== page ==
Wright et al report 18 cases of infection associated with laparoscopic gastric banding caused by Mycobacterium fortuitum and M. abscessus in Australia during 2005–2011. The authors identified cases by reviewing positive cultures at the Queensland state reference laboratory or through correspondence with clinicians, and obtained clinical and epidemiologic data. Eleven cases of M. fortuitum and 7 cases of M. abscessus infection were identified. The port was thought to be the primary site of infection in 10 of these cases. Complications included peritonitis, band erosion, and chronic ulceration at the port site. Rapidly growing mycobacteria can infect both port and band and can occur as either an early perioperative or late infection. Combination antimicrobial therapy is used on the basis of in vitro susceptibilities. The authors concluded that device removal seemed to be vital to successful therapy. [56, 57]

 

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Physical

Immunocompetent children with adenitis secondary to MAC present with suppurative adenitis that may or may not produce constitutional symptoms such as fever. Fistula may be present with coalescence of involved cervical or mandibular nodes. In immunocompromised children with HIV/AIDS, no pathognomonic signs are present. Physical examination may reveal that a debilitated patient has a history of failure to gain weight, chronic fatigue, chronic diarrhea, and recurrent abdominal pain. Hepatosplenomegaly may be present. Early during disseminated MAC disease, some patients may not have fever and may not appear acutely or chronically ill. [58]

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Causes

Numerous atypical mycobacterial infections are known. The most common forms of diseases are chronic pulmonary disease resembling tuberculosis (occurring mainly in adults), cervical adenopathy in children, skin and soft tissue infections, and disseminated disease in immunocompromised persons. [7, 16] Lymphadenitis is the most common manifestation in children. [7, 23] However, progressive immunodeficiency due to infection with HIV appears to be the most significant factor for disseminated MAC disease. [59, 16, 60]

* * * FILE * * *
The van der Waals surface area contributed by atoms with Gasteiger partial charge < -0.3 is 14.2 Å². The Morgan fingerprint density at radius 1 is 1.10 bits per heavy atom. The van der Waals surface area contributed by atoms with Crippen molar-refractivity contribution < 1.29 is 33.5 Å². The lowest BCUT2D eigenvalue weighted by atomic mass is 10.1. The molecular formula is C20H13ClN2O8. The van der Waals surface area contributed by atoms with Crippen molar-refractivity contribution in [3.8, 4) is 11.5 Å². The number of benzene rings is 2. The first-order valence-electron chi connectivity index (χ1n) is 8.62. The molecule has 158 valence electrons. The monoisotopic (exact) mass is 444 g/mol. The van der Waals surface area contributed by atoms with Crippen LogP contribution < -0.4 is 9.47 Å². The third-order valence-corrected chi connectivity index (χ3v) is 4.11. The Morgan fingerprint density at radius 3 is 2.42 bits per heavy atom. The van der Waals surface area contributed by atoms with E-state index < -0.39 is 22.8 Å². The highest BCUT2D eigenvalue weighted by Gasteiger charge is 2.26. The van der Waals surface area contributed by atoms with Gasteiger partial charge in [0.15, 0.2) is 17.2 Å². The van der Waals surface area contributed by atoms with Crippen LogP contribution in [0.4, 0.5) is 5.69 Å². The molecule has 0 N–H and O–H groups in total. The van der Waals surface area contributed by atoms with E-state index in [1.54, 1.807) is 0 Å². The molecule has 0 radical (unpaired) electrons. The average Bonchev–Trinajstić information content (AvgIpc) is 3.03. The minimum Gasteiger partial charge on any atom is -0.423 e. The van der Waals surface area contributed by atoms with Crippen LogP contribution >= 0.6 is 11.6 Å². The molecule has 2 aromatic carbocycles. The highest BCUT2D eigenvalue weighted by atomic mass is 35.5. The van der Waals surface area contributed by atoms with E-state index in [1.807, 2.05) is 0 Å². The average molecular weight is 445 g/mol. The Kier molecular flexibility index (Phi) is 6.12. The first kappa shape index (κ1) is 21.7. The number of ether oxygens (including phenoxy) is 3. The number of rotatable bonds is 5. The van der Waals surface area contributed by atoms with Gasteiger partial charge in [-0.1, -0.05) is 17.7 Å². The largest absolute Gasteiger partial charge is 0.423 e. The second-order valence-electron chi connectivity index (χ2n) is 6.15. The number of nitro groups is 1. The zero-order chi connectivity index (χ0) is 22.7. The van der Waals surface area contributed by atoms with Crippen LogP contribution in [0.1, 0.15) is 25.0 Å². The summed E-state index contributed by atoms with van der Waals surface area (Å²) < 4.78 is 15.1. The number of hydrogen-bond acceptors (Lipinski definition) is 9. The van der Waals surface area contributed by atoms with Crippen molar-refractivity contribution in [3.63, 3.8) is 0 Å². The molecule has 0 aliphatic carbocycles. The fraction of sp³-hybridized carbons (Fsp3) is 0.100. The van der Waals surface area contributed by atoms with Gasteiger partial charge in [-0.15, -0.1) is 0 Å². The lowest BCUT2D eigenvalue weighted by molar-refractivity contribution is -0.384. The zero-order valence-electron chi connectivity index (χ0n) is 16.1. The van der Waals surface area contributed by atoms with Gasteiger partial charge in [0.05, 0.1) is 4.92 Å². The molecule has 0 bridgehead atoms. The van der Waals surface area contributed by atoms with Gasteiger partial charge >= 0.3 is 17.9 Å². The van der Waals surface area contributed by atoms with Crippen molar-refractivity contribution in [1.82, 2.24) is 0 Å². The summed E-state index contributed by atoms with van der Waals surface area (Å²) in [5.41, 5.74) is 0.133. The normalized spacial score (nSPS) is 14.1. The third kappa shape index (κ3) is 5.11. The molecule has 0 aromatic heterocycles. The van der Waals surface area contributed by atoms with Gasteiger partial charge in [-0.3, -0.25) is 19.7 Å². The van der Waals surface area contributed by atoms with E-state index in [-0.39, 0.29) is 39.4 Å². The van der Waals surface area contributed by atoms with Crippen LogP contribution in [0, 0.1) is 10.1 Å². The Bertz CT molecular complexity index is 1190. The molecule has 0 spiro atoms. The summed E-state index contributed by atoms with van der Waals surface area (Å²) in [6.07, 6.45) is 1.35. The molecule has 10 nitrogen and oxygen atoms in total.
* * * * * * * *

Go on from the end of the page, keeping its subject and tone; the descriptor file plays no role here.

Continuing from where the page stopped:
A unique MAC syndrome that develops in patients with AIDS in the first 1-2 months following the initiation of HAART has been described by 3 groups of investigators. [61, 62, 63, 64] The symptom consists of fever and focal MAC lymphadenitis, with a blood culture negative for mycobacteria in most cases. The symptom is also known as immune reconstitution syndrome. It may occur in patients who already had subclinical MAC disease that becomes unmasked by HAART. The atypical mycobacteria observed in children are M avium-intracellulare complex, M scrofulaceum, and, rarely observed in children with AIDS, M kansasii.

Mycobacterium marinum is the causative agent of swimming pool granuloma. However, both rapidly growing and slow-growing species of NTM have been implicated in chronic granulomatous infections. Those infections mostly involve tendon sheaths, bursae, bones, and joints after direct inoculation through accidental trauma, surgical incisions, or puncture wounds. [3, 65] Tenosynovitis of the hand secondary to MAC and M marinum has been described. Osteomyelitis of the sternum caused by M abscessus has been found in clustered and sporadic outbreaks. M fortuitum and M chelonae strains, also known as the rapidly growing organisms, have occasionally been implicated in wound, soft tissue, pulmonary, and middle ear infections. [66, 7]

A population-based study by Marras et al that included data from 417,494 patients 66 years of age and older who have been treated for COPD, asthma, or both reported that adjusted odds ratios for NTM pulmonary disease were statistically significant for current inhaled corticosteroids use overall (AOR, 1.86). Adjusted odds ratio was statically significant for fluticasone (AOR, 2.09). [67]